References[edit]

  1. ^ "Ján Figeľ, EU Special Envoy for the promotion of freedom of religion". Ján Figeľ, EU Special Envoy for the promotion of freedom of religion (in French). Retrieved 2018-08-13. 
  2. ^ "European Commission - PRESS RELEASES - Press release - President Juncker appoints the first Special Envoy for the promotion of freedom of religion or belief outside the European Union". europa.eu. Retrieved 2018-08-13. 
  3. ^ "Special advisers to the European Commission". 2018-04-01. Retrieved 2018-08-24. 
  4. ^ "Meeting between Rogge and Figeľ on European Council Declaration". Webwire. 26 January 2009. Archived from the original on 2011-07-18. Retrieved 24 February 2011. 
  5. ^ Tim Haughton; Darina Malova; Kevin Deegan-Krause (2016-03-09). "Slovakia's newly elected parliament is dramatically different and pretty much the same". Retrieved 2018-08-24. 
  6. ^ Michaela Terenzani – Stanková. "EC representative leaves post for KDH chair – The Slovak Spectator". Spectator.sme.sk. Retrieved 12 October 2011.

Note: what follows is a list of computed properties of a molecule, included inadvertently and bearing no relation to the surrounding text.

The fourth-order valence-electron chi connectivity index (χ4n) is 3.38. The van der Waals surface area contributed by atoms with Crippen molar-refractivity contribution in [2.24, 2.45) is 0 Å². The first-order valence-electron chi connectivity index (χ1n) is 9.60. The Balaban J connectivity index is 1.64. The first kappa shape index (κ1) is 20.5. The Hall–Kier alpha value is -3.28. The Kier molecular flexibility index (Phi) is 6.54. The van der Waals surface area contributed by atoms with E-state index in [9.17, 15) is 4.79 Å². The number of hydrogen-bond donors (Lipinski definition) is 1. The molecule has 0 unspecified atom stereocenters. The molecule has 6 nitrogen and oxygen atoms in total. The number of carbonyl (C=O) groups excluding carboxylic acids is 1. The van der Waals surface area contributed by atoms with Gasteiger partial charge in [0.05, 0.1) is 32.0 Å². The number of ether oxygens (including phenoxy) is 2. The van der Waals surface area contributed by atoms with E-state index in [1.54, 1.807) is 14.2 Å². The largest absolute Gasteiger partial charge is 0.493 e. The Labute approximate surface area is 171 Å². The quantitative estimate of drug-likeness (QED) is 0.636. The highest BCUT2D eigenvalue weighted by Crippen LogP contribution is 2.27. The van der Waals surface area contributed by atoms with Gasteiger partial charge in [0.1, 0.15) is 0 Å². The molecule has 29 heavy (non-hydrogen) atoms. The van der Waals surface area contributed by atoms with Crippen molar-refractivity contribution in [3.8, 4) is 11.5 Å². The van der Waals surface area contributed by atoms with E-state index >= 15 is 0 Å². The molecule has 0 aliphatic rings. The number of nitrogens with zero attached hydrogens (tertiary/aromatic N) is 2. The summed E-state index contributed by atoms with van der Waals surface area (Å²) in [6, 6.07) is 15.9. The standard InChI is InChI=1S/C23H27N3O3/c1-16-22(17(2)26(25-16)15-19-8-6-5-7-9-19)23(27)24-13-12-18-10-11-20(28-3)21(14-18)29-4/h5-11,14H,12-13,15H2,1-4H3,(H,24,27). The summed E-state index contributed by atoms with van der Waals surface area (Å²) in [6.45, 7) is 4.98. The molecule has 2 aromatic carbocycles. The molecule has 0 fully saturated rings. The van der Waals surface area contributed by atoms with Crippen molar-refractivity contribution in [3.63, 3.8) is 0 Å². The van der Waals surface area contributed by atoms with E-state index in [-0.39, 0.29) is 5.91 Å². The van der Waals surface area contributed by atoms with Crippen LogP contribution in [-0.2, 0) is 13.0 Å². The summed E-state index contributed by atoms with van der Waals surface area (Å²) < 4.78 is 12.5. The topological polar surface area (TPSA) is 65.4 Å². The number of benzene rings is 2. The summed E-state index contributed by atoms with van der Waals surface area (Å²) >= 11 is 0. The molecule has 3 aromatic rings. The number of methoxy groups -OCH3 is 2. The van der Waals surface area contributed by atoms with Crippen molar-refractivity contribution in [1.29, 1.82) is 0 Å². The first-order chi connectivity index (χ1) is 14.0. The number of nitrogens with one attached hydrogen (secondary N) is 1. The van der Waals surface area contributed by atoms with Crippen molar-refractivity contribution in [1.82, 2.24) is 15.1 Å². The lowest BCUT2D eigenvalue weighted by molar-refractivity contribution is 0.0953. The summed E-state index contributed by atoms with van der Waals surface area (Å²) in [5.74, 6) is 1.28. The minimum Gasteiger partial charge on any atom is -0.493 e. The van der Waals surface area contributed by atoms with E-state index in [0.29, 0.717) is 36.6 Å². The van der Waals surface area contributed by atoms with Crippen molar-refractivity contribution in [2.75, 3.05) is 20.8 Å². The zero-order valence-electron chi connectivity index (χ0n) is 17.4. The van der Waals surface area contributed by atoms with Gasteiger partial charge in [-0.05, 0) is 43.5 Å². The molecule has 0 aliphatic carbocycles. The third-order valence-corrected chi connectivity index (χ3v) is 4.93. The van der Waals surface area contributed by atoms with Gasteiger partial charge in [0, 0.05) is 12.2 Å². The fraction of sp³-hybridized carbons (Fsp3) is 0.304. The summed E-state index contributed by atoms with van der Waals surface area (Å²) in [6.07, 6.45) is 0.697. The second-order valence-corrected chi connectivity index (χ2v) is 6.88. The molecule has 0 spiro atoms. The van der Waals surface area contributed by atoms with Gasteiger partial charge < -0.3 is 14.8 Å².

7. ^ "Ministrom dopravy bude Figeľ, vnútro povedie Lipšic". Pravda.sk (in Slovak). 2010-07-06. Retrieved 2018-08-14. 
  8. ^ "Archived copy". Archived from the original on 27 August 2012. Retrieved 26 August 2012. 
  9. ^ "EU-Kommissar für Bildung erschwindelt Doktortitel" (in German). 2012-21-08. Retrieved 2018-08-24.  Check date values in: |date= (help)
  10. ^ "European Commission - PRESS RELEASES - Press release - President Juncker appoints the first Special Envoy for the promotion of freedom of religion or belief outside the European Union". europa.eu. Retrieved 2018-08-14. 
  11. ^ "Texts adopted - Thursday, 4 February 2016 - Systematic mass murder of religious minorities by ISIS - P8_TA(2016)0051". www.europarl.europa.eu. Retrieved 2018-08-14. 

External links[edit]

Political offices
New office Slovak European Commissioner
2004–2009
Succeeded by
Maroš Šefčovič
Preceded by
Erkki Liikanen
European Commissioner for Enterprise and Information Society
2004
Served alongside: Erkki Liikanen, Olli Rehn
Succeeded by
Günter Verheugen
as European Commissioner for Enterprise and Industry
Succeeded by
Viviane Reding
as European Commissioner for Information Society and Media
Preceded by
Viviane Reding
Dalia Grybauskaitė

as European Commissioner for Education and Culture
European Commissioner for Education, Training, Culture and Multilingualism
2004–2007
Succeeded by
Himself
as European Commissioner for Education, Training, Culture and Youth
Succeeded by
Leonard Orban
as European Commissioner for Multilingualism
Preceded by
Himself
as European Commissioner for Education, Training, Culture and Multilingualism
European Commissioner for Education, Training, Culture and Youth
2007–2009
Succeeded by
Maroš Šefčovič